Parallel Polis is a socio-political concept created by Czech political thinker and dissident Vaclav Benda in connection with the informal civic initiative, Charter 77. Benda and other philosophers sought to build a theoretical framework for social events in dissident circles.
The alternative culture, or underground, was described in Parallel Polis in 1978 for the first time. A political scientist, Benda noticed the emergence of a new social structure in artistic and intellectual circles as a tool to escape the totalitarian communist regime and detected the following pillars of the new "field":
- Constant monitoring and verification of civic rights and freedoms, which the state tends to restrict. Parallel Polis consists of people who actively advocate for (and protect) their rights.
- "Alternative" (underground) culture is independent, and consists of art which is developed without the permission—or support—of public authorities.
- Parallel education and science, representing the right to free education and the development of scientific research (residential seminars and educational societies and academies)
- A parallel information system as an expression of the right to the free dissemination of information (such as samizdat publishing and unofficial magazines and collections)
- Parallel economy: "Political power considers this area as a critical resource for arbitrary control of citizens and strictly regulates it at the same time". The economy of dissent was based on reciprocity and trust in the individual. It was the germ of a principle and the search for resources which are not dependent on the control of monetary tools.
- Creation of parallel political structures and the promotion of their development. The alternative political structures must be incubated in the Parallel Polis and develop into a form which can replace the ruling authoritarian regime.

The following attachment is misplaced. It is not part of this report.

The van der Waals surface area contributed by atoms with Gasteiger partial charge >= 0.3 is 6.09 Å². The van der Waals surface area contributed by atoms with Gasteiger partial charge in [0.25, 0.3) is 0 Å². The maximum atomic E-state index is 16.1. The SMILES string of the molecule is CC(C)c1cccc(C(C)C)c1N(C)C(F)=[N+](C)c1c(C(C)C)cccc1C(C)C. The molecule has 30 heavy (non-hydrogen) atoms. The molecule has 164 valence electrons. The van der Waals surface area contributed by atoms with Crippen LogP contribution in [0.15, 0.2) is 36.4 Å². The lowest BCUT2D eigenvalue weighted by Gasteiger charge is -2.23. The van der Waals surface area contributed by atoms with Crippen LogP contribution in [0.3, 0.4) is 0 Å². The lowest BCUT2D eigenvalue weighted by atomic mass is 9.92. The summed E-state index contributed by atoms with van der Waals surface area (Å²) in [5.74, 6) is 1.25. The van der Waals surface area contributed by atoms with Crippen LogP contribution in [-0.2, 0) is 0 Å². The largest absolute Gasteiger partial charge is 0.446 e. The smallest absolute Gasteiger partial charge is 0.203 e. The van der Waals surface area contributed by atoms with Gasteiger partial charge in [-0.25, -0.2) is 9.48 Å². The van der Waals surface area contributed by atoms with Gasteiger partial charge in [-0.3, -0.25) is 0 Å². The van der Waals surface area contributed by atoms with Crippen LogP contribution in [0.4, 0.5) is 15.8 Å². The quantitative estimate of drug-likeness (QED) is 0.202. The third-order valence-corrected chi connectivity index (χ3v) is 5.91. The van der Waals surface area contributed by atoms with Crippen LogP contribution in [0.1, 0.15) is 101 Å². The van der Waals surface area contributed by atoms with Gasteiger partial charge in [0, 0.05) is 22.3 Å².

- Parallel foreign policy must be an instrument of the parallel society for the international stabilization and grounding of the movement and the search for financial and mental resources.
These patterns of the parallel structure are not a closed set; on the contrary, they occur on all fronts of the resistance against the authoritarian state. The aim of the Parallel Polis, according to Vaclav Havel, Ivan Martin Jirous, Milan Šimečky and other dissidents who discussed the concept, should be an independent society not oppressed by laws and decisions of representatives of public authorities—a society based on its own values, which are not forced by the central authorities.
Use in cryptoanarchismEdit
The concept has been revived by scholars who met at the University of Washington and now work at other academic institutions. They posit that Benda's idea is being practiced on the Internet, which facilitates parallel institutions. In 2014, a physical space inspired by the idea opened in Prague's Holešovice district. Since then, individuals inspired by the idea have started a similar physical space in Bratislava, and further physical spaces are expected to open in Vienna and Barcelona. The venue serves as a think tank for individuals interested in ideas of innovation without a central authority. The goal is building parallel structures on a voluntary basis with an effort to remain state-free. The venues also operate as cafes that only accept cryptocurrency payments. The space gained media attention for acts of political activism, such as a boycott of Electronic record of sales in Czech Republic after it was put into effect, or after receiving a statement from the Czech National Bank prohibiting the use of the word "coin" for a symbolic metal coin connected to a virtual Bitcoin.
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- Logos, Taso G.; Coopman, Ted M.; Tomhave, Jonathan (2013). "Parallel Polis: Toward a theoretical framework of the modern public sphere and the structural advantages of the internet to foster and maintain parallel social and political institutions". New Media and Society. 16 (3).